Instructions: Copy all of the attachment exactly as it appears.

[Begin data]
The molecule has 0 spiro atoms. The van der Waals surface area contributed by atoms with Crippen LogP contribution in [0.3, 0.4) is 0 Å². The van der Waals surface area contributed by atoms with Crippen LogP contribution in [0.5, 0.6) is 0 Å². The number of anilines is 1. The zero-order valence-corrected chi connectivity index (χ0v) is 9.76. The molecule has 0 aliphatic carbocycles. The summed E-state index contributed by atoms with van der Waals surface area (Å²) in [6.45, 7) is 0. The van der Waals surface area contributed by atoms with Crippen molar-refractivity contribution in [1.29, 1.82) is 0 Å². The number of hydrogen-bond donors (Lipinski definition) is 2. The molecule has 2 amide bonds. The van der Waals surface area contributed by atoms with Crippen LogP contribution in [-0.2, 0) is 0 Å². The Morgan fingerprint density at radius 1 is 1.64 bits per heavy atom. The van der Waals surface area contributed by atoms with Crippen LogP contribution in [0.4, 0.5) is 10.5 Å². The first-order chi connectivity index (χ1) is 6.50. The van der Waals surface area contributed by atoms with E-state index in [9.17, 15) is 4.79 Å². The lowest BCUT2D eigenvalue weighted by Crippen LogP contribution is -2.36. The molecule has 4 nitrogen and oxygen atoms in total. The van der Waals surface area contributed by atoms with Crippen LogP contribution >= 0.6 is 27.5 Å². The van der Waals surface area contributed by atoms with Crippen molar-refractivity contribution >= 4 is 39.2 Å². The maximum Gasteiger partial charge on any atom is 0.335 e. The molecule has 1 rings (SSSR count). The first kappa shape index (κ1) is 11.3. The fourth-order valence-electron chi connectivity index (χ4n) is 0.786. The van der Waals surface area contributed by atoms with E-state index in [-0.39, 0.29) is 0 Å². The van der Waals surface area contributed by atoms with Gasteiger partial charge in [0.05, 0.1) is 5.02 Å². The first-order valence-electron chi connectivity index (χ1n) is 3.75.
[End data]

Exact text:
The molecule has 0 spiro atoms. The van der Waals surface area contributed by atoms with Crippen LogP contribution in [0.3, 0.4) is 0 Å². The van der Waals surface area contributed by atoms with Crippen LogP contribution in [0.5, 0.6) is 0 Å². The number of anilines is 1. The zero-order valence-corrected chi connectivity index (χ0v) is 9.76. The molecule has 0 aliphatic carbocycles. The summed E-state index contributed by atoms with van der Waals surface area (Å²) in [6.45, 7) is 0. The van der Waals surface area contributed by atoms with Crippen molar-refractivity contribution in [1.29, 1.82) is 0 Å². The number of hydrogen-bond donors (Lipinski definition) is 2. The molecule has 2 amide bonds. The van der Waals surface area contributed by atoms with Crippen LogP contribution in [-0.2, 0) is 0 Å². The Morgan fingerprint density at radius 1 is 1.64 bits per heavy atom. The van der Waals surface area contributed by atoms with Crippen LogP contribution in [0.4, 0.5) is 10.5 Å². The first-order chi connectivity index (χ1) is 6.50. The van der Waals surface area contributed by atoms with E-state index in [9.17, 15) is 4.79 Å². The lowest BCUT2D eigenvalue weighted by Crippen LogP contribution is -2.36. The molecule has 4 nitrogen and oxygen atoms in total. The van der Waals surface area contributed by atoms with Crippen LogP contribution >= 0.6 is 27.5 Å². The van der Waals surface area contributed by atoms with Crippen molar-refractivity contribution >= 4 is 39.2 Å². The maximum Gasteiger partial charge on any atom is 0.335 e. The molecule has 1 rings (SSSR count). The first kappa shape index (κ1) is 11.3. The fourth-order valence-electron chi connectivity index (χ4n) is 0.786. The van der Waals surface area contributed by atoms with E-state index in [-0.39, 0.29) is 0 Å². The van der Waals surface area contributed by atoms with Gasteiger partial charge in [0.05, 0.1) is 5.02 Å². The first-order valence-electron chi connectivity index (χ1n) is 3.75.